The theme of this time is to store data in CSV (or other) file format into MySQL database, and the table structure primary key should be established. Including the processing of date format. Although it's very simple, there are many details and a wide range of knowledge, so write it down.
Three tables, as follows
import numpy as np import pandas as pd # The module that interacts with the database works together with pandas. If it doesn't, it will pip itself. import sqlalchemy # This is the table, metadata, foreign keys, etc., which may be used later. from sqlalchemy import Table,MetaData,ForeignKey,Column,Integer,String,DateTime,Date,Float
# First read the data set, see the format of the data, null value, etc. do you want to deal with it? You can't just enter the database # The first data is irregular and has redundant separators, so the first four columns are taken data1 = pd.read_csv("../data/hfda_ch12_articles.csv",sep=",",usecols=[0,1,2,3]) data2 = pd.read_csv("../data/hfda_ch12_issues.csv") data3 = pd.read_csv("../data/hfda_ch12_sales.csv")
The data format has been mapped before, and it will not be processed here. This is a set of data sources mentioned in the data analysis book. The analysis process will be posted when you have time.
# This is the sqlalchemy linked database engine. The format is fixed, and fill in your own database password at * * * * location engine = sqlalchemy.create_engine("mysql+pymysql://root:****@localhost:3306/hjb")
"mysql+pymysql: / / user name: password @ localhost:3306 / database name"
The database name is not mysql. Don't fill in MySQL... Is the name of the database you want to use.....
No space in the middle!!!!!
Colons must be in English and Chinese. They are difficult to see and will be very annoying. Don't ask me why I know.
# Get metadata metadata = MetaData() # Column function: import ed earlier # Table name, metadata, # Column('mytable_id', Integer, primary_key=True), # Column('value', String(50)) # Create a table, the name, type, and primary key constraint of each field articles = Table( "articles_fuben",metadata, # I added a copy after my name because I already have these three tables in my database Column("articleID",Integer,primary_key=True), Column("issueID",Integer), Column("authorID",Integer), Column("webHits",Integer) ) issues = Table( "issues_fuben",metadata, Column("issueID",Integer,primary_key=True), Column("PubDate",Date) # Note that the type is Date or Datetime ) sales = Table( "sales_fuben",metadata, Column("saleID",Integer,primary_key=True), Column("issueID",Integer), Column("lotSize",Integer) )
It is understandable to establish tables and table structures and put these tables into metadata. These tables are empty in the metadata.
# Create all tables with metadata metadata.create_all(bind=engine) # This establishment means that it is established in the MySQL database, so the engine should be bound. # At the end of this row, you can check whether there are three tables in the database # You can also use a single table to create a table without repeating # articles.create(bind=engine)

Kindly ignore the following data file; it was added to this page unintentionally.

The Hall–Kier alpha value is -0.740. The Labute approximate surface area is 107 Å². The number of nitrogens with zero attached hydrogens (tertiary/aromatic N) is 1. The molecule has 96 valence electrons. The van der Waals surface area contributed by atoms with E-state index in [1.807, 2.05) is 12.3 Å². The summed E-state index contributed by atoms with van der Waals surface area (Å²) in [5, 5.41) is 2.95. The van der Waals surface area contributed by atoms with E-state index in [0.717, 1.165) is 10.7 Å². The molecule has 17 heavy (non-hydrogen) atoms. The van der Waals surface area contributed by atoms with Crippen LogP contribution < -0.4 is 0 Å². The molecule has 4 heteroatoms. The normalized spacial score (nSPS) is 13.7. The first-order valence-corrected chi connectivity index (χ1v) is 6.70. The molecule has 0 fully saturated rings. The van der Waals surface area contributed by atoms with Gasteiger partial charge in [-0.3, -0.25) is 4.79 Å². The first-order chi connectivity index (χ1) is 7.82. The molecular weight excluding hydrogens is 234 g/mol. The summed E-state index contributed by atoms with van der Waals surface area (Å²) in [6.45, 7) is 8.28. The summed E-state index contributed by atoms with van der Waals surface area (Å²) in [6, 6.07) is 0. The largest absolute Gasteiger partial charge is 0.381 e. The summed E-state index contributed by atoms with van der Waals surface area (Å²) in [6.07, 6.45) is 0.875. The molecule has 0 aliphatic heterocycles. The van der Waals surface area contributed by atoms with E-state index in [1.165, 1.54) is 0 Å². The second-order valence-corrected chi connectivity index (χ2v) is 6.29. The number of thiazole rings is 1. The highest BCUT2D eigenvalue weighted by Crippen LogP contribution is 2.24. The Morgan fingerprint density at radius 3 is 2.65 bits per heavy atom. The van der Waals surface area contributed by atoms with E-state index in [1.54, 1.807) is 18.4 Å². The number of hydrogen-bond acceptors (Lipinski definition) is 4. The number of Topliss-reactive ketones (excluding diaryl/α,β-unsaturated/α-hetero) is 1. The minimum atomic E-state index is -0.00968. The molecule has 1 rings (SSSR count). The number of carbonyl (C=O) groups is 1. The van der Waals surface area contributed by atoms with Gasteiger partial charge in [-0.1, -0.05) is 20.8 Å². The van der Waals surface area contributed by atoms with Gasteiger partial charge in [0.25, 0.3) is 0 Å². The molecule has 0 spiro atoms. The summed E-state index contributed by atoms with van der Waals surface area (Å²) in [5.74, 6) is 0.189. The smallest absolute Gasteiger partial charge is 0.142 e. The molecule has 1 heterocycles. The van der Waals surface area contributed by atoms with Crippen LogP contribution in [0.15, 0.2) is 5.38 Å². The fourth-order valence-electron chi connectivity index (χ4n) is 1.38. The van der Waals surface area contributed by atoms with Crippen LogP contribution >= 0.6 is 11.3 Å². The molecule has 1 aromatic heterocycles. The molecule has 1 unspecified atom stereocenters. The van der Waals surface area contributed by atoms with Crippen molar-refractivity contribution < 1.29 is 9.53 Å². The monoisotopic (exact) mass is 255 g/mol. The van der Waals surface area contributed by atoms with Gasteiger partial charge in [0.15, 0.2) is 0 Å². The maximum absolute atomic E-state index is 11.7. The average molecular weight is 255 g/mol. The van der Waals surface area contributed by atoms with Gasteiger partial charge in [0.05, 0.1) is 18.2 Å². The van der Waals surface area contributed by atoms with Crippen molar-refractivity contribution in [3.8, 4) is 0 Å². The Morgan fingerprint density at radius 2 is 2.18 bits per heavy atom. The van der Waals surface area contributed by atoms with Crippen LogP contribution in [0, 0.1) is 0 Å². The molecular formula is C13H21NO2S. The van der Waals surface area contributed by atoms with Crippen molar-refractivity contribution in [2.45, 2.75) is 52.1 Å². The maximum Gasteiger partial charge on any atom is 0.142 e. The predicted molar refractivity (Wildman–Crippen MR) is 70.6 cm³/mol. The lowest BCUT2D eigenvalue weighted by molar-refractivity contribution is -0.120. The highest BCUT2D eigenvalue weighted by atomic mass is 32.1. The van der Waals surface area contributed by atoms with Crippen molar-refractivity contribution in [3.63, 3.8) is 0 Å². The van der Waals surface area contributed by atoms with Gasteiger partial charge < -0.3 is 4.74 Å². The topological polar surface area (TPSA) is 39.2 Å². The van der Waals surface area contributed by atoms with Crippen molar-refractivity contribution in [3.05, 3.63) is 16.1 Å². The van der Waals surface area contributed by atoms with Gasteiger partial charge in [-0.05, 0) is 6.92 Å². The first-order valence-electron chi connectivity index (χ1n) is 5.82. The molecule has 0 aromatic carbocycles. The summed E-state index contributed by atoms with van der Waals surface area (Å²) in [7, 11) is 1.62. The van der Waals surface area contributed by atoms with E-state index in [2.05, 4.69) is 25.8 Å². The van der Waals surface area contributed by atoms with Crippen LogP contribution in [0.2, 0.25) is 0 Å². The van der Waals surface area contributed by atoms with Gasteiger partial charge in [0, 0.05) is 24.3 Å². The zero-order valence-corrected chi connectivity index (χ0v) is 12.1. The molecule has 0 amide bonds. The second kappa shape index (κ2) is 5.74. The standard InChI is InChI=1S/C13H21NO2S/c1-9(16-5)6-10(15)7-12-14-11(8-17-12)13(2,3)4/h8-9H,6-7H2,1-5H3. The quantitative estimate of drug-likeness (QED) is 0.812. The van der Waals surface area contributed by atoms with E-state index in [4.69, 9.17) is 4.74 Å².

When the table is completed, there is only data to insert. What else is there in the middle?
Is the data in the CSV table the same as the type defined by our metadata? Can you insert it? This should be clear.
Check again. It cannot be stored in Integer in string format.
There is also a time pattern. We must turn the time in the dataframe. Otherwise, it will report an error. If you don't believe it, you can try it.
s = data2["PubDate"] data2["PubDate"] = pd.to_datetime(s) # Observe whether the time after turning is what you want. Whether the date is reversed, etc.
# From CSV to dataframe, there will be a default index and subscript starting from 0. There is no need to save when saving data. # if_exists defaults to fail, but we have created a table, so just append # It is better to run these three deposits separately, because there are no transactions here, and half of them may report an error. # Or use Navicat to view the data. pd.io.sql.to_sql(data1,"articles_fuben",engine,if_exists="append",index=False) pd.io.sql.to_sql(data2,"issues_fuben",engine,if_exists="append",index=False) pd.io.sql.to_sql(data3,"sales_fuben",engine,if_exists="append",index=False)
In addition, pandas can store data directly. If you don't create a table structure first, there are no data types and primary key constraints. It depends on yourself. If you don't need it, you can save it directly with pandas without metadata. I used to save directly when I studied.
# If you want to insert or delete changes and queries, you can use the following statement engine.execute("insert into ........") # The query will have a view of the return value a = engine.execute("select ..........") a.fetchone()
#You can also use pandas to read from the database # You can also read pages and so on, just look at how your sentences are written pd.read_sql("select * from articles",engine)